At the conference, the Service's representatives only told the taxpayers' attorney the taxable years involved, the tentative civil taxes and penalties due, the charges to be recommended, and that the method of proof would be by "specific item." The Internal Revenue Service representatives refused to give requested additional information. The taxpayers sought injunctive and mandamus relief. The district court determined the regulation to be discretionary and, therefore, found that it lacked jurisdiction.

The critical issues are:

5

(a) Does 26 C.F.R. § 601.107(b)(2) allow discretion in disclosing requested information; and if so,

6

(b) Does its discretionary nature preclude district court jurisdiction.

7

We hold that the regulation is discretionary as to disclosures, and that federal courts have no jurisdiction to hear claims arising thereunder.

8

* Taxpayers argue that federal question jurisdiction, 28 U.S.C. § 1331, exists, because the regulation is mandatory concerning disclosure; and that the refusal of the Internal Revenue Service representatives to disclose the requested information at the conference constitutes a denial of procedural due process.

9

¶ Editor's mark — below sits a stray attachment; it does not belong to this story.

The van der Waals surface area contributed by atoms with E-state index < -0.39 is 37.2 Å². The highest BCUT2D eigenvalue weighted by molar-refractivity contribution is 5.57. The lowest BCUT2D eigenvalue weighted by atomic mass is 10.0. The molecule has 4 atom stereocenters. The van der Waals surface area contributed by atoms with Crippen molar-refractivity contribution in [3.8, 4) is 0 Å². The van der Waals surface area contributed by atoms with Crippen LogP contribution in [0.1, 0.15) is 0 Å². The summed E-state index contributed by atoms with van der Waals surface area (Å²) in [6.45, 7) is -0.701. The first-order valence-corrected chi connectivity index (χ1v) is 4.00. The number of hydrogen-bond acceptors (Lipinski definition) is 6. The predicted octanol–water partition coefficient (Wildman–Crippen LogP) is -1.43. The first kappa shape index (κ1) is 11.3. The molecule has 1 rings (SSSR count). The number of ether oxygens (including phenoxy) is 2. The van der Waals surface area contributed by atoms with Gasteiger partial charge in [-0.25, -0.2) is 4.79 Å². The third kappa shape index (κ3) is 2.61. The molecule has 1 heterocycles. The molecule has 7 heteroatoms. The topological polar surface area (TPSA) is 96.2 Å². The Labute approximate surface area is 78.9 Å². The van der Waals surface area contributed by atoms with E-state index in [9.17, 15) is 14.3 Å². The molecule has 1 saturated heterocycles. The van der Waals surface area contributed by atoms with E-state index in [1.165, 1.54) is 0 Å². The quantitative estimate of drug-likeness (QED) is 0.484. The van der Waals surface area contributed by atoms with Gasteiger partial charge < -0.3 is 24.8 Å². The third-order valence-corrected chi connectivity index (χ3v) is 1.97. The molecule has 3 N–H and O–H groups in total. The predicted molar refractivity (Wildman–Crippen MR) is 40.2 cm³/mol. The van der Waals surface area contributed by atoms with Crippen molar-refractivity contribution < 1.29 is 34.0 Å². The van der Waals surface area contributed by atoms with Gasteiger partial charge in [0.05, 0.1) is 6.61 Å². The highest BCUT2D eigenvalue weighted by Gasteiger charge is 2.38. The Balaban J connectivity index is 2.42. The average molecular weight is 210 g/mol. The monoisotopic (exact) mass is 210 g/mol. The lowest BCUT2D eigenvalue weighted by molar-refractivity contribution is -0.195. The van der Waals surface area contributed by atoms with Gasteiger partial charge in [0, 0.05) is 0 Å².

This argument necessarily fails, because we agree with the Sixth Circuit's interpretation in Short v. Murphy, 512 F.2d 374 (1975) that 26 C.F.R. § 601.107(b)(2) is discretionary concerning the furnishing of information from tax investigations. The only mandatory aspect of the regulation is that taxpayers under criminal investigation have a right to a conference, if they so request. This right results from the first sentence of 26 C.F.R. § 601.107(b) (2) which provides: "(a) taxpayer who may be the subject of a criminal recommendation will be afforded a District Intelligence conference when he requests one or where the Chief, Intelligence Division, makes a determination that such a conference will be in the best interests of the Government." The conference, however, is primarily for the convenience of the Internal Revenue Service so that it may orderly process potential criminal cases and segregate those not warranting prosecution. An inevitable by-product of the conference that benefits taxpayers is that taxpayers can rebut false accusations. Cf. Short v. Murphy (although Short v. Murphy states that 26 C.F.R. § 601.107(b)(2) is for the benefit of both the Internal Revenue Service and taxpayers, its holding implies that the regulation is primarily for the Internal Revenue Service's benefit). It is clear that "(t)his Rule was never meant to be an instrument for pre-trial discovery such as provided by Fed.R.Crim.P. 16, or the Jencks Act, 18 U.S.C. § 3500. Those rights accrue after indictment." Short v. Murphy, at 377. Our interpretation of 26 C.F.R. § 601.107(b)(2) is that the Internal Revenue Service representative, if he so chooses, need not give taxpayers any details concerning the criminal investigation, if it is felt that to do so would not be "to the extent consistent with protecting the Government's interests." Further, the regulation, regarding disclosures, conveys no substantial rights to taxpayers and imposes no substantial duties upon the Internal Revenue Service's representative. This interpretation is buttressed by the fact that the Internal Revenue Service amended in 1973 the first sentence of 26 C.F.R. § 601.107(b)(2), which deals with the right to a conference, but left untouched the substantive disclosure provisions.2